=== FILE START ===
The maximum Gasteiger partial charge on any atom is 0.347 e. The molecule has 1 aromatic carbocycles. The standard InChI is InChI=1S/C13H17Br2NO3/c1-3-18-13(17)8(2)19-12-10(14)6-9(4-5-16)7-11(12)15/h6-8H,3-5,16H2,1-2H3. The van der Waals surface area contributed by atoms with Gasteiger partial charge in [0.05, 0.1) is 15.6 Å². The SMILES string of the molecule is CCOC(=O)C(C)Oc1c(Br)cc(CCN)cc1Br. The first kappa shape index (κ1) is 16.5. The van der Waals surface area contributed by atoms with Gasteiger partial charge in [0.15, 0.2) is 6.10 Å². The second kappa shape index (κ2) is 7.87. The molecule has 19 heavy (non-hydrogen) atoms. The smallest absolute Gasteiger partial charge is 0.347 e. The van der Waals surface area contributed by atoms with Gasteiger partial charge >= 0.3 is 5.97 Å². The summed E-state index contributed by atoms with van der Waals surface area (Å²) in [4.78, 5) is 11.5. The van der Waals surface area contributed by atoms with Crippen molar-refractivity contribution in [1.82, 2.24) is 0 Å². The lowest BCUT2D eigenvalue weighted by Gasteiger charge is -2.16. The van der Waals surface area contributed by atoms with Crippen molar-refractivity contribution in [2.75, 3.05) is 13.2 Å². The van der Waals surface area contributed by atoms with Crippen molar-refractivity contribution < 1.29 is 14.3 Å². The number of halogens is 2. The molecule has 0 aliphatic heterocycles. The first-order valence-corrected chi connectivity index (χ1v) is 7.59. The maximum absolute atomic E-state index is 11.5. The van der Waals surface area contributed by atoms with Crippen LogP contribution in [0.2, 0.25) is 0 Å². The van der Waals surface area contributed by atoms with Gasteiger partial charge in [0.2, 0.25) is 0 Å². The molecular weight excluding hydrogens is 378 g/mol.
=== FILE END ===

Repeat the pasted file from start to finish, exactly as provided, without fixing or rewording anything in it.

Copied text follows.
The maximum Gasteiger partial charge on any atom is 0.347 e. The molecule has 1 aromatic carbocycles. The standard InChI is InChI=1S/C13H17Br2NO3/c1-3-18-13(17)8(2)19-12-10(14)6-9(4-5-16)7-11(12)15/h6-8H,3-5,16H2,1-2H3. The van der Waals surface area contributed by atoms with Gasteiger partial charge in [0.05, 0.1) is 15.6 Å². The SMILES string of the molecule is CCOC(=O)C(C)Oc1c(Br)cc(CCN)cc1Br. The first kappa shape index (κ1) is 16.5. The van der Waals surface area contributed by atoms with Gasteiger partial charge in [0.15, 0.2) is 6.10 Å². The second kappa shape index (κ2) is 7.87. The molecule has 19 heavy (non-hydrogen) atoms. The smallest absolute Gasteiger partial charge is 0.347 e. The van der Waals surface area contributed by atoms with Gasteiger partial charge >= 0.3 is 5.97 Å². The summed E-state index contributed by atoms with van der Waals surface area (Å²) in [4.78, 5) is 11.5. The van der Waals surface area contributed by atoms with Crippen molar-refractivity contribution in [1.82, 2.24) is 0 Å². The lowest BCUT2D eigenvalue weighted by Gasteiger charge is -2.16. The van der Waals surface area contributed by atoms with Crippen molar-refractivity contribution in [2.75, 3.05) is 13.2 Å². The van der Waals surface area contributed by atoms with Crippen molar-refractivity contribution < 1.29 is 14.3 Å². The number of halogens is 2. The molecule has 0 aliphatic heterocycles. The first-order valence-corrected chi connectivity index (χ1v) is 7.59. The maximum absolute atomic E-state index is 11.5. The van der Waals surface area contributed by atoms with Crippen LogP contribution in [0.2, 0.25) is 0 Å². The van der Waals surface area contributed by atoms with Gasteiger partial charge in [0.2, 0.25) is 0 Å². The molecular weight excluding hydrogens is 378 g/mol.